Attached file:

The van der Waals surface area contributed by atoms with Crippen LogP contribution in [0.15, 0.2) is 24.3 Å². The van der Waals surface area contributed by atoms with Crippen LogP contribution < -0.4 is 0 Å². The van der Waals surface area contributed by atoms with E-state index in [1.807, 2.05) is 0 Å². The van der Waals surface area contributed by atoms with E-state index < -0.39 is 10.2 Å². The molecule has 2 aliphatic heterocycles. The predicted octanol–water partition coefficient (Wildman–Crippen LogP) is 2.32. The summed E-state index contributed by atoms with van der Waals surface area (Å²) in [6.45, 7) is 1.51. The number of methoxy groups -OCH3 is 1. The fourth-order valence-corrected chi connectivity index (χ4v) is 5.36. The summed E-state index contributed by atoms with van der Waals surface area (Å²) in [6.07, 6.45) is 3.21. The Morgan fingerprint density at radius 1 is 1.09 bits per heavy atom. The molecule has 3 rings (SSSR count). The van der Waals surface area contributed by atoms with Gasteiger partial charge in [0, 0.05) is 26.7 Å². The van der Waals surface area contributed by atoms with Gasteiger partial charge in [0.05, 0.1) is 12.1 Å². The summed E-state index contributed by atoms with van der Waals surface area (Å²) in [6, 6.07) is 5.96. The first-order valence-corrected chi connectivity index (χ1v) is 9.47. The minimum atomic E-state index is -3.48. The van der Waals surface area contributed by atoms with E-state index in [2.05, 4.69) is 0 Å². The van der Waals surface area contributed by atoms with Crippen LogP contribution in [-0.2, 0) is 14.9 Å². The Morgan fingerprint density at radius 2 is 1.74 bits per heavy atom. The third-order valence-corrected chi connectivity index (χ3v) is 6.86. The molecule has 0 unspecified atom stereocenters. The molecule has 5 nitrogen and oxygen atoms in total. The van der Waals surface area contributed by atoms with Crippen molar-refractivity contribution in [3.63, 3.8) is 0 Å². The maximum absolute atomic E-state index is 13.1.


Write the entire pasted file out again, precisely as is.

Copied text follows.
The van der Waals surface area contributed by atoms with Crippen LogP contribution in [0.15, 0.2) is 24.3 Å². The van der Waals surface area contributed by atoms with Crippen LogP contribution < -0.4 is 0 Å². The van der Waals surface area contributed by atoms with E-state index in [1.807, 2.05) is 0 Å². The van der Waals surface area contributed by atoms with E-state index < -0.39 is 10.2 Å². The molecule has 2 aliphatic heterocycles. The predicted octanol–water partition coefficient (Wildman–Crippen LogP) is 2.32. The summed E-state index contributed by atoms with van der Waals surface area (Å²) in [6.45, 7) is 1.51. The number of methoxy groups -OCH3 is 1. The fourth-order valence-corrected chi connectivity index (χ4v) is 5.36. The summed E-state index contributed by atoms with van der Waals surface area (Å²) in [6.07, 6.45) is 3.21. The Morgan fingerprint density at radius 1 is 1.09 bits per heavy atom. The molecule has 3 rings (SSSR count). The van der Waals surface area contributed by atoms with Gasteiger partial charge in [0, 0.05) is 26.7 Å². The van der Waals surface area contributed by atoms with Gasteiger partial charge in [0.05, 0.1) is 12.1 Å². The summed E-state index contributed by atoms with van der Waals surface area (Å²) in [6, 6.07) is 5.96. The first-order valence-corrected chi connectivity index (χ1v) is 9.47. The minimum atomic E-state index is -3.48. The van der Waals surface area contributed by atoms with E-state index in [2.05, 4.69) is 0 Å². The van der Waals surface area contributed by atoms with Crippen LogP contribution in [-0.2, 0) is 14.9 Å². The Morgan fingerprint density at radius 2 is 1.74 bits per heavy atom. The third-order valence-corrected chi connectivity index (χ3v) is 6.86. The molecule has 0 unspecified atom stereocenters. The molecule has 5 nitrogen and oxygen atoms in total. The van der Waals surface area contributed by atoms with Crippen molar-refractivity contribution in [3.63, 3.8) is 0 Å². The maximum absolute atomic E-state index is 13.1.